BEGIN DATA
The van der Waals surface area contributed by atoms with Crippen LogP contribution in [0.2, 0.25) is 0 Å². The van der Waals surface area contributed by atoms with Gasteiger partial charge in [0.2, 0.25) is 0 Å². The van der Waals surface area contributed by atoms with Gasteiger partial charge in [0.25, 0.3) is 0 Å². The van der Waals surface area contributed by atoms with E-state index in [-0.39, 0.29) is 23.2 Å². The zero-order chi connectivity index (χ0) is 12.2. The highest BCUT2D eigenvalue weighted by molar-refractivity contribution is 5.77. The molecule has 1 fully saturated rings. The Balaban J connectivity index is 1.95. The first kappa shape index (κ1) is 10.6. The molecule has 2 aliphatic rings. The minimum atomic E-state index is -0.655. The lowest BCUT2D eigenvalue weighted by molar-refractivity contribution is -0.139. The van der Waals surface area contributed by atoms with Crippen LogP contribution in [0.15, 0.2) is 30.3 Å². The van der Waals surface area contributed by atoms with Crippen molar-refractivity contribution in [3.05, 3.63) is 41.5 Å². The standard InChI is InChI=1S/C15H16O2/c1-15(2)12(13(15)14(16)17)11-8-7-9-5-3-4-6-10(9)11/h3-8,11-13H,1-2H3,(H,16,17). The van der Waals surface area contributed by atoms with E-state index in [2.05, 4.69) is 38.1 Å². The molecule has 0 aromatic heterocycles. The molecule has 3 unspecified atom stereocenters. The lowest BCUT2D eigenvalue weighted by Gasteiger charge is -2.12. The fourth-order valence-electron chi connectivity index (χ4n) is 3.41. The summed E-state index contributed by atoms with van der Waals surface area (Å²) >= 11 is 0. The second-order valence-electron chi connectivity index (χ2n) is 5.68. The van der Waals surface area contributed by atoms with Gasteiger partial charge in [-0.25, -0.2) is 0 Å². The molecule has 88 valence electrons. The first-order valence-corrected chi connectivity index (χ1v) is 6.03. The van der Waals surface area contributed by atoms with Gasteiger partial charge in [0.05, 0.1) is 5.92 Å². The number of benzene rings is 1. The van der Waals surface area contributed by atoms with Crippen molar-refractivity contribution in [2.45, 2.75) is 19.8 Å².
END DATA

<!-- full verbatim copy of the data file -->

The van der Waals surface area contributed by atoms with Crippen LogP contribution in [0.2, 0.25) is 0 Å². The van der Waals surface area contributed by atoms with Gasteiger partial charge in [0.2, 0.25) is 0 Å². The van der Waals surface area contributed by atoms with Gasteiger partial charge in [0.25, 0.3) is 0 Å². The van der Waals surface area contributed by atoms with E-state index in [-0.39, 0.29) is 23.2 Å². The zero-order chi connectivity index (χ0) is 12.2. The highest BCUT2D eigenvalue weighted by molar-refractivity contribution is 5.77. The molecule has 1 fully saturated rings. The Balaban J connectivity index is 1.95. The first kappa shape index (κ1) is 10.6. The molecule has 2 aliphatic rings. The minimum atomic E-state index is -0.655. The lowest BCUT2D eigenvalue weighted by molar-refractivity contribution is -0.139. The van der Waals surface area contributed by atoms with Crippen LogP contribution in [0.15, 0.2) is 30.3 Å². The van der Waals surface area contributed by atoms with Crippen molar-refractivity contribution in [3.05, 3.63) is 41.5 Å². The standard InChI is InChI=1S/C15H16O2/c1-15(2)12(13(15)14(16)17)11-8-7-9-5-3-4-6-10(9)11/h3-8,11-13H,1-2H3,(H,16,17). The van der Waals surface area contributed by atoms with E-state index in [2.05, 4.69) is 38.1 Å². The molecule has 0 aromatic heterocycles. The molecule has 3 unspecified atom stereocenters. The lowest BCUT2D eigenvalue weighted by Gasteiger charge is -2.12. The fourth-order valence-electron chi connectivity index (χ4n) is 3.41. The summed E-state index contributed by atoms with van der Waals surface area (Å²) >= 11 is 0. The second-order valence-electron chi connectivity index (χ2n) is 5.68. The van der Waals surface area contributed by atoms with Gasteiger partial charge in [-0.25, -0.2) is 0 Å². The molecule has 88 valence electrons. The first-order valence-corrected chi connectivity index (χ1v) is 6.03. The van der Waals surface area contributed by atoms with Gasteiger partial charge in [0.05, 0.1) is 5.92 Å². The number of benzene rings is 1. The van der Waals surface area contributed by atoms with Crippen molar-refractivity contribution in [2.45, 2.75) is 19.8 Å².